LONDON (Reuters) - Gold slipped to session lows on Wednesday, pressured as European Commission documents showed Cyprus plans to sell 400 million euros' worth of reserves to finance part of its bailout - a move that marks the biggest euro zone bullion sale in four years.
Although obstacles stand in the way of euro zone central banks selling gold to meet financing needs, the Cypriot move will focus attention on other heavily indebted euro zone gold holders.
The sale plan, set out in a draft assessment of Cypriot financing needs prepared by the European Commission, would be the first major gold disposal by a euro area central bank since France sold 17.4 tonnes of gold in the first half of 2009.
"The amount mentioned, 10 tonnes, is not large - we've seen that on average come out of exchange-traded funds this year every week," Macquarie metals analyst Matthew Turner said.
"But it's the first euro zone country to have said it will do this, and the first euro zone country to sell gold, other than Germany's coin programme, for a while."
At current prices, 400 million euros' worth of gold amounts to 10.36 tonnes of metal. Cyprus' total bullion reserves stood at 13.9 tonnes at end-February, according to data from the World Gold Council.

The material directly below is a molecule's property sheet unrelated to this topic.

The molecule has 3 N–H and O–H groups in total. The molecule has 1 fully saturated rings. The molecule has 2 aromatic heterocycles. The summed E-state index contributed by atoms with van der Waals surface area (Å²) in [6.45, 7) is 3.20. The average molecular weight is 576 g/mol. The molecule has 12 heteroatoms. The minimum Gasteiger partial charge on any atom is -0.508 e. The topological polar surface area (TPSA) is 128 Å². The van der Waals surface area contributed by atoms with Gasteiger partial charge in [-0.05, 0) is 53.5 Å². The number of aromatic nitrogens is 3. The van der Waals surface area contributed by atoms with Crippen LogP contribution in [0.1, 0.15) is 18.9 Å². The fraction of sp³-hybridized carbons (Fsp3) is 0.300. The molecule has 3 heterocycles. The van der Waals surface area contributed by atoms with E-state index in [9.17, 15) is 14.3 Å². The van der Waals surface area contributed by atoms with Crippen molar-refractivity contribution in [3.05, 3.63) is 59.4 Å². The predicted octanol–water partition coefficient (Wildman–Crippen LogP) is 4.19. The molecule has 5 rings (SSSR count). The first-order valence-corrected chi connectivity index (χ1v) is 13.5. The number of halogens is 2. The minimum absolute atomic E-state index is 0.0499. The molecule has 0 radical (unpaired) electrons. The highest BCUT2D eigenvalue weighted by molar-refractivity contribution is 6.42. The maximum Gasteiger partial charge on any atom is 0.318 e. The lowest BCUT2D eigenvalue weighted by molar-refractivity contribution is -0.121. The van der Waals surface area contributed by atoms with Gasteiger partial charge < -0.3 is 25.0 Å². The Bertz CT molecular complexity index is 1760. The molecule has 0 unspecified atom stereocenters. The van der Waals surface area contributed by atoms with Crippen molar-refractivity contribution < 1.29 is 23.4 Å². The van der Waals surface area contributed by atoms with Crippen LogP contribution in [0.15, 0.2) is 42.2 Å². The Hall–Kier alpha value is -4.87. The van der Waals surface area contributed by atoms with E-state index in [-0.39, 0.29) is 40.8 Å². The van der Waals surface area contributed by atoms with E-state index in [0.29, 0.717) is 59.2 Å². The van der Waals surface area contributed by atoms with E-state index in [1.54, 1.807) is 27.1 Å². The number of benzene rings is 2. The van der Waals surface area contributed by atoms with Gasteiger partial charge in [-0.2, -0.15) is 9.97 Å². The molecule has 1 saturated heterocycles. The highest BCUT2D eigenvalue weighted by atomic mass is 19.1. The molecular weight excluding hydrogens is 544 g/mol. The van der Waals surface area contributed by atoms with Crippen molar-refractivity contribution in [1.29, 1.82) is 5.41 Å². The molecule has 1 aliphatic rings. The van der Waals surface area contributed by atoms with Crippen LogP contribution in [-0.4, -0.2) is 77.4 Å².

Spot gold hit a low of $1,567.54 an ounce and was down 1 percent at $1,568.46 an ounce at 1521 GMT. Gold priced in euros was down 1 percent at 1,199 euros an ounce.
Central banks have been keen buyers of gold since the advent of the financial crisis, acquiring a net 532 tonnes of gold last year, a 48-year high, according to metals consultancy GFMS.
Portugal holds 382.5 tonnes of gold, worth some 14.76 billion euros at current prices, in its reserves, while Spain's holdings stand at 281.6 tonnes, worth 10.8 billion.
Italy is the world's fourth largest gold holder, with 2,451.8 tonnes of gold in its reserves, worth 94.6 billion euros.
"A bearish interpretation would be, where Cyprus leads, others will follow," Turner said. "If those others were Spain or especially Italy, they have very large reserves. But there are good reason to think in this, as in other aspects, Cyprus is a special case."
"No country's gold reserves are sufficient on their own to make more than a small (difference) in their debt position, and they probably think holding gold reserves is better than selling them... if there is a risk you may leave the euro."
(Editing by Veronica Brown and William Hardy)
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